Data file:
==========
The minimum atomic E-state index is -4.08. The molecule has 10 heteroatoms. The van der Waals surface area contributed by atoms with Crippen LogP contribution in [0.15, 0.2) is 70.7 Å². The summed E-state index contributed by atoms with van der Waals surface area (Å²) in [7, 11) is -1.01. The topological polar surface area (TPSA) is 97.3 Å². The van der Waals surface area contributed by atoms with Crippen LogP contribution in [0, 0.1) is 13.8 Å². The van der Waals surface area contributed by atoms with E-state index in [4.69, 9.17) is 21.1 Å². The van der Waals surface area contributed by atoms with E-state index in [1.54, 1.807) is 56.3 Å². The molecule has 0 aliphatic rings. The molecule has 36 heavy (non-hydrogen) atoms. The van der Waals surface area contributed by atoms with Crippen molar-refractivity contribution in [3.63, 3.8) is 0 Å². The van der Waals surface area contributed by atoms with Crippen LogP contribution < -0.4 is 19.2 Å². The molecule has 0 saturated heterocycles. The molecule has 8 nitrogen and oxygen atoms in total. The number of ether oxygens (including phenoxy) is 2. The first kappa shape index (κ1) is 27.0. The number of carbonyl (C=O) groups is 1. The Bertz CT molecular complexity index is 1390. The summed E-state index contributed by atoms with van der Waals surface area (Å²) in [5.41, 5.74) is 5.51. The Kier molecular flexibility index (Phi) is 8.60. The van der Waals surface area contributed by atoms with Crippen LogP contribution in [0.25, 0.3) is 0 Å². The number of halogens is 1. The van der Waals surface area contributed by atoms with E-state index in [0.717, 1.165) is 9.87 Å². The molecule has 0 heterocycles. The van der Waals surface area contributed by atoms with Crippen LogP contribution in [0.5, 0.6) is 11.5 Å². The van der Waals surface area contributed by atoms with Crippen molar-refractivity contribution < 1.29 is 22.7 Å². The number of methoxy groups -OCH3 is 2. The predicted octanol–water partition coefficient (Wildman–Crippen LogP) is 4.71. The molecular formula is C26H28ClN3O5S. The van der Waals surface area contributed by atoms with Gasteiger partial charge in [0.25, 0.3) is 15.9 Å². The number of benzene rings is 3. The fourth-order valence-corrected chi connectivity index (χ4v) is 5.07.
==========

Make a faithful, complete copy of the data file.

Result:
The minimum atomic E-state index is -4.08. The molecule has 10 heteroatoms. The van der Waals surface area contributed by atoms with Crippen LogP contribution in [0.15, 0.2) is 70.7 Å². The summed E-state index contributed by atoms with van der Waals surface area (Å²) in [7, 11) is -1.01. The topological polar surface area (TPSA) is 97.3 Å². The van der Waals surface area contributed by atoms with Crippen LogP contribution in [0, 0.1) is 13.8 Å². The van der Waals surface area contributed by atoms with E-state index in [4.69, 9.17) is 21.1 Å². The van der Waals surface area contributed by atoms with E-state index in [1.54, 1.807) is 56.3 Å². The molecule has 0 aliphatic rings. The molecule has 36 heavy (non-hydrogen) atoms. The van der Waals surface area contributed by atoms with Crippen molar-refractivity contribution in [3.63, 3.8) is 0 Å². The van der Waals surface area contributed by atoms with Crippen LogP contribution < -0.4 is 19.2 Å². The molecule has 0 saturated heterocycles. The molecule has 8 nitrogen and oxygen atoms in total. The number of ether oxygens (including phenoxy) is 2. The first kappa shape index (κ1) is 27.0. The number of carbonyl (C=O) groups is 1. The Bertz CT molecular complexity index is 1390. The summed E-state index contributed by atoms with van der Waals surface area (Å²) in [5.41, 5.74) is 5.51. The Kier molecular flexibility index (Phi) is 8.60. The van der Waals surface area contributed by atoms with Crippen LogP contribution in [0.25, 0.3) is 0 Å². The number of halogens is 1. The van der Waals surface area contributed by atoms with E-state index in [0.717, 1.165) is 9.87 Å². The molecule has 0 heterocycles. The van der Waals surface area contributed by atoms with Crippen LogP contribution in [0.5, 0.6) is 11.5 Å². The van der Waals surface area contributed by atoms with Crippen molar-refractivity contribution < 1.29 is 22.7 Å². The number of methoxy groups -OCH3 is 2. The predicted octanol–water partition coefficient (Wildman–Crippen LogP) is 4.71. The molecular formula is C26H28ClN3O5S. The van der Waals surface area contributed by atoms with Gasteiger partial charge in [0.25, 0.3) is 15.9 Å². The number of benzene rings is 3. The fourth-order valence-corrected chi connectivity index (χ4v) is 5.07.